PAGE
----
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Concept# Median absolute deviation

Summary

In statistics, the median absolute deviation (MAD) is a robust measure of the variability of a univariate sample of quantitative data. It can also refer to the population parameter that is estimated by the MAD calculated from a sample.
For a univariate data set X1, X2, ..., Xn, the MAD is defined as the median of the absolute deviations from the data's median :
that is, starting with the residuals (deviations) from the data's median, the MAD is the median of their absolute values.
Consider the data (1, 1, 2, 2, 4, 6, 9). It has a median value of 2. The absolute deviations about 2 are (1, 1, 0, 0, 2, 4, 7) which in turn have a median value of 1 (because the sorted absolute deviations are (0, 0, 1, 1, 2, 4, 7)). So the median absolute deviation for this data is 1.
The median absolute deviation is a measure of statistical dispersion. Moreover, the MAD is a robust statistic, being more resilient to outliers in a data set than the standard deviation. In the standard deviation, the distances from the mean are squared, so large deviations are weighted more heavily, and thus outliers can heavily influence it. In the MAD, the deviations of a small number of outliers are irrelevant.
Because the MAD is a more robust estimator of scale than the sample variance or standard deviation, it works better with distributions without a mean or variance, such as the Cauchy distribution.
The MAD may be used similarly to how one would use the deviation for the average.
In order to use the MAD as a consistent estimator for the estimation of the standard deviation , one takes
where is a constant scale factor, which depends on the distribution.
For normally distributed data is taken to be
i.e., the reciprocal of the quantile function (also known as the inverse of the cumulative distribution function) for the standard normal distribution .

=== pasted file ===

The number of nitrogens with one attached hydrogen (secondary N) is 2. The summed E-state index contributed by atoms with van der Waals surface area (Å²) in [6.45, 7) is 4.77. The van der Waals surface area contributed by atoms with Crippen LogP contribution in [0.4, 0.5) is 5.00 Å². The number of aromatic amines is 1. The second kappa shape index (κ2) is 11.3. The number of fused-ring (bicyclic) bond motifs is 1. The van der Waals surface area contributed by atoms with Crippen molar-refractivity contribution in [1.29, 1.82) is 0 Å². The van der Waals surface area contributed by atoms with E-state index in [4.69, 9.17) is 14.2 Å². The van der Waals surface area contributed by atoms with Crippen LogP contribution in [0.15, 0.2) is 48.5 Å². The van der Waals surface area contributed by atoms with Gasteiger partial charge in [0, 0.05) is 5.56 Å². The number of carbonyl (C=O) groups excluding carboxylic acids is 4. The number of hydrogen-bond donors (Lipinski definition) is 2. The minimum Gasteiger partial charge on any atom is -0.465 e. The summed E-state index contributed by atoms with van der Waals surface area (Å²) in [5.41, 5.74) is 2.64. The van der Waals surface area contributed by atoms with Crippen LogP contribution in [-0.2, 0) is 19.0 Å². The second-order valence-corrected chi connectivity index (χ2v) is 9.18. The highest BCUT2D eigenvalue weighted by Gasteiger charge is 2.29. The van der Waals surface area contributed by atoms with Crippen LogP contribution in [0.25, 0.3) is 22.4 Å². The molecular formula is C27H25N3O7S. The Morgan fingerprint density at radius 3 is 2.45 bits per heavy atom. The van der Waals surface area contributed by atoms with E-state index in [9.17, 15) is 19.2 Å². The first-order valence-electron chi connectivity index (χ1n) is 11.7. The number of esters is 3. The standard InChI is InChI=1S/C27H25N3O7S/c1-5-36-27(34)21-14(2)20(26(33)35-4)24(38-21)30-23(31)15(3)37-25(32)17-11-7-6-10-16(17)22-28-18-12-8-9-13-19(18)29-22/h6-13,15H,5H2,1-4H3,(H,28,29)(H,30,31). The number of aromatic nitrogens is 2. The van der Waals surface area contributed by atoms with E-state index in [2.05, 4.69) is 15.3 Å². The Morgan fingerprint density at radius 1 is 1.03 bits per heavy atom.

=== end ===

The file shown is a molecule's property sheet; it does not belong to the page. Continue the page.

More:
The argument 3/4 is such that covers 50% (between 1/4 and 3/4) of the standard normal cumulative distribution function, i.e.
Therefore, we must have that
Noticing that
we have that , from which we obtain the scale factor .

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In statistics, dispersion (also called variability, scatter, or spread) is the extent to which a distribution is stretched or squeezed. Common examples of measures of statistical dispersion are the variance, standard deviation, and interquartile range. For instance, when the variance of data in a set is large, the data is widely scattered. On the other hand, when the variance is small, the data in the set is clustered. Dispersion is contrasted with location or central tendency, and together they are the most used properties of distributions.

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In mathematics and statistics, deviation is a measure of difference between the observed value of a variable and some other value, often that variable's mean. The sign of the deviation reports the direction of that difference (the deviation is positive when the observed value exceeds the reference value). The magnitude of the value indicates the size of the difference. Errors and residuals A deviation that is a difference between an observed value and the true value of a quantity of interest (where true value denotes the Expected Value, such as the population mean) is an error.

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